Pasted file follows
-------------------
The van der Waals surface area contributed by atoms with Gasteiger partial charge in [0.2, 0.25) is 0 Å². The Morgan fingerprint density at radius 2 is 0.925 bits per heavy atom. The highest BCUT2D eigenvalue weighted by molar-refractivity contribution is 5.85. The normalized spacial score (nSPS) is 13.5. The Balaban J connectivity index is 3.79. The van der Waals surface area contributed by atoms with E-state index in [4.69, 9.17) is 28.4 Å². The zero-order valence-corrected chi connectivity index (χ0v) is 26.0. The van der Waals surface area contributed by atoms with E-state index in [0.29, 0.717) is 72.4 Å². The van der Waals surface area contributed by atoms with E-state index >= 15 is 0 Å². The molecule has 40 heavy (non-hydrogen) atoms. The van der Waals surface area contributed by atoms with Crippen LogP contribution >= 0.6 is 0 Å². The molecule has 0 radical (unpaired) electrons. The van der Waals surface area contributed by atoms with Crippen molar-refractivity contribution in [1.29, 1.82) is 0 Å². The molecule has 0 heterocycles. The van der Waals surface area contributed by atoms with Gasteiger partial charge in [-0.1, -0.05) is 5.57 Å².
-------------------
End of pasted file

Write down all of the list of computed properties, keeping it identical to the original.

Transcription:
The van der Waals surface area contributed by atoms with Gasteiger partial charge in [0.2, 0.25) is 0 Å². The Morgan fingerprint density at radius 2 is 0.925 bits per heavy atom. The highest BCUT2D eigenvalue weighted by molar-refractivity contribution is 5.85. The normalized spacial score (nSPS) is 13.5. The Balaban J connectivity index is 3.79. The van der Waals surface area contributed by atoms with E-state index in [4.69, 9.17) is 28.4 Å². The zero-order valence-corrected chi connectivity index (χ0v) is 26.0. The van der Waals surface area contributed by atoms with E-state index in [0.29, 0.717) is 72.4 Å². The van der Waals surface area contributed by atoms with E-state index >= 15 is 0 Å². The molecule has 40 heavy (non-hydrogen) atoms. The van der Waals surface area contributed by atoms with Crippen LogP contribution >= 0.6 is 0 Å². The molecule has 0 radical (unpaired) electrons. The van der Waals surface area contributed by atoms with Crippen molar-refractivity contribution in [1.29, 1.82) is 0 Å². The molecule has 0 heterocycles. The van der Waals surface area contributed by atoms with Gasteiger partial charge in [-0.1, -0.05) is 5.57 Å².